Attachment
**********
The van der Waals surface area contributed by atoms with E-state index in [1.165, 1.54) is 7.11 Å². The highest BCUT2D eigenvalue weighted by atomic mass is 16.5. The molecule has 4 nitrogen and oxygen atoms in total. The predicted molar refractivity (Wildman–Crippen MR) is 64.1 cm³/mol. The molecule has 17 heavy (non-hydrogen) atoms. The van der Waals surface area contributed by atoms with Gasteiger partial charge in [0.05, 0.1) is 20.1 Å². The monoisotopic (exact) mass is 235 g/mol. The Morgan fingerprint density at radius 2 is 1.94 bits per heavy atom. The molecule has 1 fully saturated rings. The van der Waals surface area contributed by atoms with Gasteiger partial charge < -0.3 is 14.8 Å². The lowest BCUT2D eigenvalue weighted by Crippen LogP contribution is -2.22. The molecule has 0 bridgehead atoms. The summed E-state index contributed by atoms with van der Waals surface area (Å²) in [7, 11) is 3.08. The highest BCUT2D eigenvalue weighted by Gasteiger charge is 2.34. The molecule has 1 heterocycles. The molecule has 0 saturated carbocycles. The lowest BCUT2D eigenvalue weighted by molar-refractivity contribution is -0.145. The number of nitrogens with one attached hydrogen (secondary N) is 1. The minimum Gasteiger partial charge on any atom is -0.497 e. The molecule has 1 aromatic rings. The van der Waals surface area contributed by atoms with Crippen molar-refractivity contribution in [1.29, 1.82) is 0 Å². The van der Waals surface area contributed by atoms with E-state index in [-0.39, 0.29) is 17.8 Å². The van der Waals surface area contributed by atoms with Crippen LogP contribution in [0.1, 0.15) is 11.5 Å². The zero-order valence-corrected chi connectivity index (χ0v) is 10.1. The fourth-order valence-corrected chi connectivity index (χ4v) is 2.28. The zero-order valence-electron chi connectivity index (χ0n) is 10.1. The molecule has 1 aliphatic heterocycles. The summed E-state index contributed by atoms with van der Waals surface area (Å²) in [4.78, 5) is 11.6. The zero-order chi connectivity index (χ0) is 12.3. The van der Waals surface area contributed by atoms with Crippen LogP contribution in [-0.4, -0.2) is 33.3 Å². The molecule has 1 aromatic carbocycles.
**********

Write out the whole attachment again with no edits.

The van der Waals surface area contributed by atoms with E-state index in [1.165, 1.54) is 7.11 Å². The highest BCUT2D eigenvalue weighted by atomic mass is 16.5. The molecule has 4 nitrogen and oxygen atoms in total. The predicted molar refractivity (Wildman–Crippen MR) is 64.1 cm³/mol. The molecule has 17 heavy (non-hydrogen) atoms. The van der Waals surface area contributed by atoms with Gasteiger partial charge in [0.05, 0.1) is 20.1 Å². The monoisotopic (exact) mass is 235 g/mol. The Morgan fingerprint density at radius 2 is 1.94 bits per heavy atom. The molecule has 1 fully saturated rings. The van der Waals surface area contributed by atoms with Gasteiger partial charge < -0.3 is 14.8 Å². The lowest BCUT2D eigenvalue weighted by Crippen LogP contribution is -2.22. The molecule has 0 bridgehead atoms. The summed E-state index contributed by atoms with van der Waals surface area (Å²) in [7, 11) is 3.08. The highest BCUT2D eigenvalue weighted by Gasteiger charge is 2.34. The molecule has 1 heterocycles. The molecule has 0 saturated carbocycles. The lowest BCUT2D eigenvalue weighted by molar-refractivity contribution is -0.145. The number of nitrogens with one attached hydrogen (secondary N) is 1. The minimum Gasteiger partial charge on any atom is -0.497 e. The molecule has 1 aromatic rings. The van der Waals surface area contributed by atoms with Crippen molar-refractivity contribution in [1.29, 1.82) is 0 Å². The van der Waals surface area contributed by atoms with E-state index in [-0.39, 0.29) is 17.8 Å². The van der Waals surface area contributed by atoms with Crippen LogP contribution in [0.1, 0.15) is 11.5 Å². The zero-order valence-corrected chi connectivity index (χ0v) is 10.1. The fourth-order valence-corrected chi connectivity index (χ4v) is 2.28. The zero-order valence-electron chi connectivity index (χ0n) is 10.1. The molecule has 1 aliphatic heterocycles. The summed E-state index contributed by atoms with van der Waals surface area (Å²) in [4.78, 5) is 11.6. The zero-order chi connectivity index (χ0) is 12.3. The van der Waals surface area contributed by atoms with Crippen LogP contribution in [-0.4, -0.2) is 33.3 Å². The molecule has 1 aromatic carbocycles.